Americans have always been the world's most anxiously enthusiastic consumers of "enhancement technologies." Prozac, Viagra, and Botox injections are only the latest manifestations of a familiar pattern: enthusiastic adoption, public hand-wringing, an occasional congressional hearing, and calls for self-reliance.
In a brilliant diagnosis of our reactions to self-improvement technologies, Carl Elliott asks questions that illuminate deep currents in the American character: Why do we feel uneasy about these drugs, procedures, and therapies even while we embrace them? Where do we draw the line between self and society? Why do we seek self-realization in ways so heavily influenced by cultural conformity?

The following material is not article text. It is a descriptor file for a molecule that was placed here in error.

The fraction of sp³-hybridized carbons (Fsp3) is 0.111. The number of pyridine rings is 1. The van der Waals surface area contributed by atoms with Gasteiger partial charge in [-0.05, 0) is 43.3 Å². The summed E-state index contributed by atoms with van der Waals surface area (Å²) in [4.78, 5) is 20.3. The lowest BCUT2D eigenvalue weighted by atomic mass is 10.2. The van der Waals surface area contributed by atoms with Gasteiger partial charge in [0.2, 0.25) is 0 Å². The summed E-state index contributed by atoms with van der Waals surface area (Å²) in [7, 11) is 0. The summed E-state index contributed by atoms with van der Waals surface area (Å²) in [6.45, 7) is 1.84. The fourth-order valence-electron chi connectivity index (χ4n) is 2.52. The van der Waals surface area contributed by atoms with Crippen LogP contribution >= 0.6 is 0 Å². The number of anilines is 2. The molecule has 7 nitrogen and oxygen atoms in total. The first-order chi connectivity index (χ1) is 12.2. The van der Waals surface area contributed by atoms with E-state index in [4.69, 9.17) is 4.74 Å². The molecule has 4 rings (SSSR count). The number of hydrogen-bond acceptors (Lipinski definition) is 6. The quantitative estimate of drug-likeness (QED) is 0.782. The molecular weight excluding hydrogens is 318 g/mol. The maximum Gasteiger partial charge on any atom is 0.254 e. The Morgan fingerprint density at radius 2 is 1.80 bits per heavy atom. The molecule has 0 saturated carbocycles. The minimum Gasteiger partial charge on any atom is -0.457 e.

"A superbly crafted book." -- Washington Post Book World "An absorbing read that probes our foibles and uncertainties with gentleness, wisdom, and humor." -- Kirkus Reviews "Elliott grips the reader's attention all the way." -- Scientific American "An impressive achievement." -- Metapsychology
Number Of Pages: 384
Published: 1st June 2004
Publisher: WW Norton & Co
Country of Publication: US
Dimensions (cm): 21.1 x 14.2 x 2.5
Weight (kg): 0.48